- Fourth-quarter margins show steepest drop in 8 years: BP data
- Analysts have cut EPS estimates for Exxon, Shell, Total, BP
Refining profits that buttressed earnings for Exxon Mobil Corp. and Royal Dutch Shell Plc as crude prices plunged are now slumping, further pressuring all of the world’s biggest oil companies as they move into 2016.
Global refining margins, the estimated profit from turning oil into gasoline and diesel, fell 34 percent in the fourth quarter, the steepest decline in eight years, to $13.20 a barrel, data on BP Plc’s website show. Every $1 drop cuts BP’s pretax adjusted earnings by $500 million a year, according to its website.
The companies face a squeeze on processing profits as a mild winter curbs demand for heating oil and diesel, creating huge stockpiles in the U.S. and Europe. That’s a reverse from the past two years, a period when refining earnings doubled, and kicks away one of the remaining buffers for integrated oil giants grappling with crude prices at a 12-year low.
“It’s a bit of a double whammy, lower oil prices and refining margins starting to weaken,” said Iain Reid, an analyst at Macquarie Capital Ltd. in London. “The safety net is still there, but there are some holes in it now.”
Analysts have cut their fourth-quarter 2015 and first-quarter 2016 adjusted earnings per share forecasts in the past month for Exxon, Shell, Total SA, Eni SpA, Statoil ASA and Repsol SA, data compiled by Bloomberg show.
Oil’s slump of more than 70 percent over the past 18 months has resulted in 250,000 job losses in the industry globally and more than $2.7 trillion of market value of oil companies being wiped out, an amount almost equal to France’s gross domestic product. There may be more pain to come as oil trades near $30 and refining margins keep narrowing.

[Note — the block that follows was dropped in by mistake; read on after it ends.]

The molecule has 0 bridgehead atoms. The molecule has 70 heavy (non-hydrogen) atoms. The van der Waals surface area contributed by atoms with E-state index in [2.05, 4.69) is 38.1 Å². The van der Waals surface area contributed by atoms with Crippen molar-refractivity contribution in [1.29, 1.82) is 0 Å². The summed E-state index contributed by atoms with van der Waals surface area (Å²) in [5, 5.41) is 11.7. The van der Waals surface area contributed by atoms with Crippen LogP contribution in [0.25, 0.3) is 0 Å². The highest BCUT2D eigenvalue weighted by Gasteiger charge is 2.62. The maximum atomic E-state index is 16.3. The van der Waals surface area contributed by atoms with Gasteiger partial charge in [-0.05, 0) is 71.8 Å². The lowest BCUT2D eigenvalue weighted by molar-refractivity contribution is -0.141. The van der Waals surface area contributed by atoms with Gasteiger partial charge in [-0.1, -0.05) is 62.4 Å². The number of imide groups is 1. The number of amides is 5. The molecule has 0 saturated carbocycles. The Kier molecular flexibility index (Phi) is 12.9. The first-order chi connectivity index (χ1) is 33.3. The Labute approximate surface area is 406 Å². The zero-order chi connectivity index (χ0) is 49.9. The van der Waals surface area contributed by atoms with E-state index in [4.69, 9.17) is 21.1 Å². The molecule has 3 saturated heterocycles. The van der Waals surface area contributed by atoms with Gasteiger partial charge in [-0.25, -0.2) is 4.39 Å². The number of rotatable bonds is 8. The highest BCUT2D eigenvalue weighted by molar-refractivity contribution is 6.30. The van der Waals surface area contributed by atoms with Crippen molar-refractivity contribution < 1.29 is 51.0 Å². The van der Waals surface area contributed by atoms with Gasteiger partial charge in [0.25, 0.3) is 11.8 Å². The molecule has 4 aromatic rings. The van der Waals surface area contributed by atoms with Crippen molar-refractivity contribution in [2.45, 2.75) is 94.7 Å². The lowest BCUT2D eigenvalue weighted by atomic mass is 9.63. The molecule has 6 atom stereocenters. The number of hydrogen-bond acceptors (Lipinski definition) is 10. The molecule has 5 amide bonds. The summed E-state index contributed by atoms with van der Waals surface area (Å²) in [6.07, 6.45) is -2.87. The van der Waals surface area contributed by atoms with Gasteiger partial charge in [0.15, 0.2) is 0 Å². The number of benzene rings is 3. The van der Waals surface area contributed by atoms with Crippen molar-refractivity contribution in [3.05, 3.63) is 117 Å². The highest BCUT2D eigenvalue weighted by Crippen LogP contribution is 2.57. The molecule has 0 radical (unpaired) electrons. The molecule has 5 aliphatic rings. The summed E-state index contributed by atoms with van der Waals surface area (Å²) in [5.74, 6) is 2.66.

Exxon’s net income from refining and marketing fuels doubled to $2 billion in the third quarter from a year earlier, surpassing earnings from oil and gas production for the first time in at least 15 years. Shell’s $2.6 billion adjusted net income from refining and trading helped it report a profit after a loss of $425 million from exploration and production.
For European refiners, average profit from producing gasoil, the most common fuel, was $9.50 a barrel above benchmark Brent crude in December, the narrowest for the time of the year since 2010, ICE Futures Europe data show. Refining margins in northwest Europe fell to a two-year low of $10.90 in the fourth quarter, BP said. Those profits are often referred to as crack spreads, a rough measure of earnings based on the difference between the price of the fuel and that of crude.
Shell, which is scheduled to declare interim fourth-quarter earnings on Jan. 20 and full results on Feb. 4, and BP and Exxon, both due to report on Feb. 2, declined to comment. Chevron Corp., which is scheduled to announce earnings on Jan. 29, and Eni, which releases results on Feb. 26, also declined to comment.
Total, which reports on Feb. 11, didn’t respond to e-mails seeking comment on the impact of shrinking refining margins.
While refining margins are typically the lowest from October to December, the drop in the last quarter was significant for the companies because it was accompanied by the slump in oil prices. Brent crude, the international benchmark, fell 23 percent in the three months, with the average price the lowest since the beginning of 2009. Prices on Tuesday rebounded from the lowest level in more than 12 years to climb 0.7 percent to end the session at $28.76 on the London-based ICE Futures Europe exchange.
Refining margins climbed to a three-year high in the quarter ended Sept. 30, helping to push up BP’s profit from that business by 55 percent. Refining accounted for almost two-thirds of the company’s adjusted earnings before interest, taxes, depreciation and amortization.
That performance probably won’t be repeated in the fourth quarter as margins for diesel and gasoil, known as middle distillates, slumped amid a warm winter. Global refining margins dropped further to $12.50 a barrel so far this month.
“In Europe and the U.S., the main reason for the margin contraction is the middle distillate crack,” said Olivier Abadie, senior oil market analyst for refining at the International Energy Agency, a Paris-based adviser to 29 developed nations. “Clearly middle distillates, unless there’s a big cold spell, aren’t going to be strong.”